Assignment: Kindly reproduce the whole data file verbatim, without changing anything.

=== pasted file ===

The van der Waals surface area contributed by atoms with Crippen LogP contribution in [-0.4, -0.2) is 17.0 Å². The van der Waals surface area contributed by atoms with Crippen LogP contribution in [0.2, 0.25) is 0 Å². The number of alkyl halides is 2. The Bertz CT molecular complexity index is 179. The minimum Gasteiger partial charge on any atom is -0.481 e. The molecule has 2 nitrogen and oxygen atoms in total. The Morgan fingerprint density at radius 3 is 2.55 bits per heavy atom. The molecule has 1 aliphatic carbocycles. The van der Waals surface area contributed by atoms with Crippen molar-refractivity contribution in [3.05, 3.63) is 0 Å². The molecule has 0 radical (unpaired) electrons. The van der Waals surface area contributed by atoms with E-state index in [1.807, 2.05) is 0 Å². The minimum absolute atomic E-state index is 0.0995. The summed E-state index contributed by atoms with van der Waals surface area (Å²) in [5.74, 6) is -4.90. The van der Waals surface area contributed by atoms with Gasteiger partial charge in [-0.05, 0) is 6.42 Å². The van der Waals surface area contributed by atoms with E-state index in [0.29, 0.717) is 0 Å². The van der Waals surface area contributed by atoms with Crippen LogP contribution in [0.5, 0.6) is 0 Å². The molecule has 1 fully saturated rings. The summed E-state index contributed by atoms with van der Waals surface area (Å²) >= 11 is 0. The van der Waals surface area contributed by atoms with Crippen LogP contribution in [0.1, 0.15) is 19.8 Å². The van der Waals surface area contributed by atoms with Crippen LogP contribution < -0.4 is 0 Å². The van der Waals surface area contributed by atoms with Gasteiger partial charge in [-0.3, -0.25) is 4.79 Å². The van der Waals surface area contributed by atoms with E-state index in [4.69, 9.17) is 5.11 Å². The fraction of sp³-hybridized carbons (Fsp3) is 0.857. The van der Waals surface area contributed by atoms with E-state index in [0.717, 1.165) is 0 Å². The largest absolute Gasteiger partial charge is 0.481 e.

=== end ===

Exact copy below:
The van der Waals surface area contributed by atoms with Crippen LogP contribution in [-0.4, -0.2) is 17.0 Å². The van der Waals surface area contributed by atoms with Crippen LogP contribution in [0.2, 0.25) is 0 Å². The number of alkyl halides is 2. The Bertz CT molecular complexity index is 179. The minimum Gasteiger partial charge on any atom is -0.481 e. The molecule has 2 nitrogen and oxygen atoms in total. The Morgan fingerprint density at radius 3 is 2.55 bits per heavy atom. The molecule has 1 aliphatic carbocycles. The van der Waals surface area contributed by atoms with Crippen molar-refractivity contribution in [3.05, 3.63) is 0 Å². The molecule has 0 radical (unpaired) electrons. The van der Waals surface area contributed by atoms with E-state index in [1.807, 2.05) is 0 Å². The minimum absolute atomic E-state index is 0.0995. The summed E-state index contributed by atoms with van der Waals surface area (Å²) in [5.74, 6) is -4.90. The van der Waals surface area contributed by atoms with Gasteiger partial charge in [-0.05, 0) is 6.42 Å². The van der Waals surface area contributed by atoms with E-state index in [0.29, 0.717) is 0 Å². The van der Waals surface area contributed by atoms with Crippen LogP contribution in [0.5, 0.6) is 0 Å². The molecule has 1 fully saturated rings. The summed E-state index contributed by atoms with van der Waals surface area (Å²) >= 11 is 0. The van der Waals surface area contributed by atoms with Crippen LogP contribution in [0.1, 0.15) is 19.8 Å². The van der Waals surface area contributed by atoms with Crippen LogP contribution < -0.4 is 0 Å². The van der Waals surface area contributed by atoms with Gasteiger partial charge in [-0.3, -0.25) is 4.79 Å². The van der Waals surface area contributed by atoms with E-state index in [4.69, 9.17) is 5.11 Å². The fraction of sp³-hybridized carbons (Fsp3) is 0.857. The van der Waals surface area contributed by atoms with E-state index in [0.717, 1.165) is 0 Å². The largest absolute Gasteiger partial charge is 0.481 e.